Last week Judy had to go downtown to get her second COVID shot (yay!) and while there decided to visit the Lurie Garden. What she found was a bit concerning, especially when combined with other developments at Lurie over the past several months.
It appeared that no attempt had been made to start the spring clean up, though Crocuses and Snowdrops had started to bloom. Normally, a small tractor is used to cut back the grasses and other stems in this 2.5 acre garden. This is done while the ground is still frozen in order to reduce soil compaction and damage to plant crowns and early foliage. Also, it needs to be done early enough to showcase the Lurie’s magnificent bulb display, which features tens of thousands of spring blooms.
I should mention here that for a couple of years Lurie staff have tried to make their spring clean-up more pollinator-friendly by leaving stems standing in some areas of the garden. But it seems unlikely that this year’s total lack of spring cleanup is based on environmental concerns.
More likely, it derives from the fact that the entire Lurie Garden staff was let go over the past year. The layoffs were packaged as a “restructuring,” but they have greatly reduced the Garden’s profile. Before last year, Lurie Garden had an active and devoted membership, dozens of volunteers, a lively presence on social media, educational activities, and outreach to communities of color. All that is gone, along with the staff who made it happen.
It’s hard to imagine that these changes were forced by budget concerns, given that Lurie Garden has a $10 million endowment.
The last person let go was Laura Ekasetya, the Garden’s Director and Head Horticulturist. Apparently no one has been hired yet to replace her. The Lurie Garden’s website makes no reference to any staff, though two positions have been advertised – a horticulturist (who will no longer be the Garden’s Director) and a public garden apprentice.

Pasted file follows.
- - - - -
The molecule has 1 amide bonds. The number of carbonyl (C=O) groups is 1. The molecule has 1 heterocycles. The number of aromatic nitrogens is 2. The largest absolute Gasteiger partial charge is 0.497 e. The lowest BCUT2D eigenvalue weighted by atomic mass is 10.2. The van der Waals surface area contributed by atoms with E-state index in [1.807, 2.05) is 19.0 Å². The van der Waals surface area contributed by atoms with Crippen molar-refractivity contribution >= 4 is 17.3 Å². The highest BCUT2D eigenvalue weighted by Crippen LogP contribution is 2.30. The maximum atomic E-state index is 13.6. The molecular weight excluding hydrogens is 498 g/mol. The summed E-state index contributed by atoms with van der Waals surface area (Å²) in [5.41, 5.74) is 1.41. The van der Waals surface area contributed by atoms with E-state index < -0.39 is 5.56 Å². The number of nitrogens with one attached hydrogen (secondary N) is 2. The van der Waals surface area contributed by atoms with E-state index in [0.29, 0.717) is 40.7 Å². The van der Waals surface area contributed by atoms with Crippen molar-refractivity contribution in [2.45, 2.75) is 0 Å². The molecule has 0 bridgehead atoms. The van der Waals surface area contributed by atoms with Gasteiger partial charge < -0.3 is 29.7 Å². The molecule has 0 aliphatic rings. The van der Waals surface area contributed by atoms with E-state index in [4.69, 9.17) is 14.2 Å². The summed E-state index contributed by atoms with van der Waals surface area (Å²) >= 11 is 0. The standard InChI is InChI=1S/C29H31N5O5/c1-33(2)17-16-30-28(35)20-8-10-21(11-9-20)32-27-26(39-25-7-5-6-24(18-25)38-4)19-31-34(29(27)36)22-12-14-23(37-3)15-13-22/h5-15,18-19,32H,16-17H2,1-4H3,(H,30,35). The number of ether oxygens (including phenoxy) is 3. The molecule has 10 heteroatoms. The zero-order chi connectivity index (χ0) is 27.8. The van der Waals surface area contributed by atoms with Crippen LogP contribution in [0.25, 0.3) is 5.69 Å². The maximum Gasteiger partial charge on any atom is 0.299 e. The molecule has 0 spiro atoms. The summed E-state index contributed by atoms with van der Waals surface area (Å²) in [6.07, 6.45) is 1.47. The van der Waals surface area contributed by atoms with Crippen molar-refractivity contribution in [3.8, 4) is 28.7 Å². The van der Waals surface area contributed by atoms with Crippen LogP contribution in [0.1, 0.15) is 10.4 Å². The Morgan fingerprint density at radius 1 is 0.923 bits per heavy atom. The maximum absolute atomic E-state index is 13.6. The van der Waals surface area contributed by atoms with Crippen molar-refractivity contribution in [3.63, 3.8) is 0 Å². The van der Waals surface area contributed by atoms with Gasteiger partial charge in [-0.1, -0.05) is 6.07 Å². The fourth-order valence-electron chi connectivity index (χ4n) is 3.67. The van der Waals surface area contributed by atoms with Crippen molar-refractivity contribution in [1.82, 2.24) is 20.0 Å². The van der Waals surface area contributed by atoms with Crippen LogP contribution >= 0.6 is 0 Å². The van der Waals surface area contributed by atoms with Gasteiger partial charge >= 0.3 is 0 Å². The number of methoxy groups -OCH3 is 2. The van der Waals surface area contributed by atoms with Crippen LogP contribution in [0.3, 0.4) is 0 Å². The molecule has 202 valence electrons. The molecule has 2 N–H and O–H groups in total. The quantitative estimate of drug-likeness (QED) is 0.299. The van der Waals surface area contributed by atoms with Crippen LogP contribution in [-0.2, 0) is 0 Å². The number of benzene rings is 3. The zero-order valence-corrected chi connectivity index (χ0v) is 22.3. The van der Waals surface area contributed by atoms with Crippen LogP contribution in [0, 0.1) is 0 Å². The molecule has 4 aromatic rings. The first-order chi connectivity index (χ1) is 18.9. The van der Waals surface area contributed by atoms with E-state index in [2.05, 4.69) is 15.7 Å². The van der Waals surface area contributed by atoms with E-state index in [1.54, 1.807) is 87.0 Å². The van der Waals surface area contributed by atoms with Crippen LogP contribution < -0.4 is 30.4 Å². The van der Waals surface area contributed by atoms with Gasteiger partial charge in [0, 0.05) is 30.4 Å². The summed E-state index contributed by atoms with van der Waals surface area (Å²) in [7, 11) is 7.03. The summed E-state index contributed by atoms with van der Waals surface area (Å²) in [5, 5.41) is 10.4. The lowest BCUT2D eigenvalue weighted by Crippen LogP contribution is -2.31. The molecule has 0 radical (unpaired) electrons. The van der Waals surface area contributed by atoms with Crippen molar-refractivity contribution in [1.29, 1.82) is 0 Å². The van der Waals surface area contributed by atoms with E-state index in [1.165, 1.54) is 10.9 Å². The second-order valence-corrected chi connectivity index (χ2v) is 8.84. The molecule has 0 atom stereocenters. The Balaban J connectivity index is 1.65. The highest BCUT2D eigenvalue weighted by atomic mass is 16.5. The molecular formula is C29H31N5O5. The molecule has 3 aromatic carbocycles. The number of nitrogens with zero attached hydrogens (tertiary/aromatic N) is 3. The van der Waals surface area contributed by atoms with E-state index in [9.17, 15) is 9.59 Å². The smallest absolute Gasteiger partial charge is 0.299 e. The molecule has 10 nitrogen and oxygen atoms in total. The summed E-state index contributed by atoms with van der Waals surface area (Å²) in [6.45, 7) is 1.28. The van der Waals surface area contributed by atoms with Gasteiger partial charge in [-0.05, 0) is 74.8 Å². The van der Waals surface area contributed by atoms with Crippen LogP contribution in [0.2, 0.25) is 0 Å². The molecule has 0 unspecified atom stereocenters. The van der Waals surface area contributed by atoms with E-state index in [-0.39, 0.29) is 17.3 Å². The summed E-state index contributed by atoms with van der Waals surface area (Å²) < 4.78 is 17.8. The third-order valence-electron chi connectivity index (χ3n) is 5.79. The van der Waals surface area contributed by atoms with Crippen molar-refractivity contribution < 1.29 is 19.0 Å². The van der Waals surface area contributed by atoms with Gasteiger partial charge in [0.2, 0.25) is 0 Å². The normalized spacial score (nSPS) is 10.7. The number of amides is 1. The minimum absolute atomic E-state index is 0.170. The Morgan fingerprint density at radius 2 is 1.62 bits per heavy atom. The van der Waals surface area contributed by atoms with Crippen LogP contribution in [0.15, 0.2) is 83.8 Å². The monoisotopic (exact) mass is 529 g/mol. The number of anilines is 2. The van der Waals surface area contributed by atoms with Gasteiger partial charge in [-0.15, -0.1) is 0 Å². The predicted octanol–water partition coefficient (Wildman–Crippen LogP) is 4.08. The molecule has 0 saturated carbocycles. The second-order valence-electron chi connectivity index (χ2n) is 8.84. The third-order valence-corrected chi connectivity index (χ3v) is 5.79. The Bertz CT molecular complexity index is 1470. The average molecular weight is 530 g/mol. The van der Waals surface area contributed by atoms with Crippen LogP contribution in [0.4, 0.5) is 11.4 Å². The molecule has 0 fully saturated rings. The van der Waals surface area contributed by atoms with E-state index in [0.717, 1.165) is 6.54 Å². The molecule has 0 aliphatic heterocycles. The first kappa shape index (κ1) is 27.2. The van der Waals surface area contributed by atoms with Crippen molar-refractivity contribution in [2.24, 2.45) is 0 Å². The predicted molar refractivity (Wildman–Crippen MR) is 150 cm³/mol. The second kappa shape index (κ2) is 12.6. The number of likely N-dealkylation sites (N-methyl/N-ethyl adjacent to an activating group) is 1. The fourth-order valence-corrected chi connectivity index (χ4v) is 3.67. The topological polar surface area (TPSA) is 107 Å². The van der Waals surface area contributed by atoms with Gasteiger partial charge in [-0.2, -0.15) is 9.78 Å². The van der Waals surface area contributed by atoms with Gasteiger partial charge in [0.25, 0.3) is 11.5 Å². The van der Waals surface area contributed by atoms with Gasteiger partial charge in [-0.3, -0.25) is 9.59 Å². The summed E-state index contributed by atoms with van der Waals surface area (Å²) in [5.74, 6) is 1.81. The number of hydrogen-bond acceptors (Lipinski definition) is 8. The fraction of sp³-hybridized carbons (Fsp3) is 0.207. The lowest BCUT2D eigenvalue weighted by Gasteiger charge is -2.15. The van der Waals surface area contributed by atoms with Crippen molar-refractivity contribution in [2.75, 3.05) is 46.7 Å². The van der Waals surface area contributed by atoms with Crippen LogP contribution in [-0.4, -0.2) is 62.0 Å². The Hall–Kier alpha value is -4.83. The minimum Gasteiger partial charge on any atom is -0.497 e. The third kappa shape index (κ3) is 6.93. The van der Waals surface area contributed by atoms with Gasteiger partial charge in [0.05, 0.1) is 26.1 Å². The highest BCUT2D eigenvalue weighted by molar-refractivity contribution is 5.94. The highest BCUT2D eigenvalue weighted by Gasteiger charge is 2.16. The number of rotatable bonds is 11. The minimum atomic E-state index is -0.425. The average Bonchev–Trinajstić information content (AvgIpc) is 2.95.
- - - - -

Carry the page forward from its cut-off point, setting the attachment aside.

Lurie Garden’s complex design requires constant monitoring, maintenance, and planning. Acclaimed garden designer Piet Oudolf, who had a key role in Lurie’s creation, visited every year to take part in the process.
The former staff did this job beautifully, constantly making improvements that kept the garden one of Chicago’s most vibrant public spaces. Moreover, they enhanced Lurie’s reputation as a world-class urban garden, on a par with New York City’s High Line. This can only be done as an immersive labor of love.
Of course, the pandemic has disrupted public gardens all over the world, but it seems unlikely that the drastic changes at Lurie can be seen simply as a response to COVID.
Lurie Garden is part of Chicago’s Millennium Park. In effect, the Director of Millennium Park is now directly in charge of Lurie Garden. Will the Millennium Park Director, combined with a smaller Garden staff apparently not yet hired, devote the kind of attention to Lurie that it needs to maintain its status as the jewel in the crown among Chicago’s public gardens?
I hope so, but the signs so far are worrisome.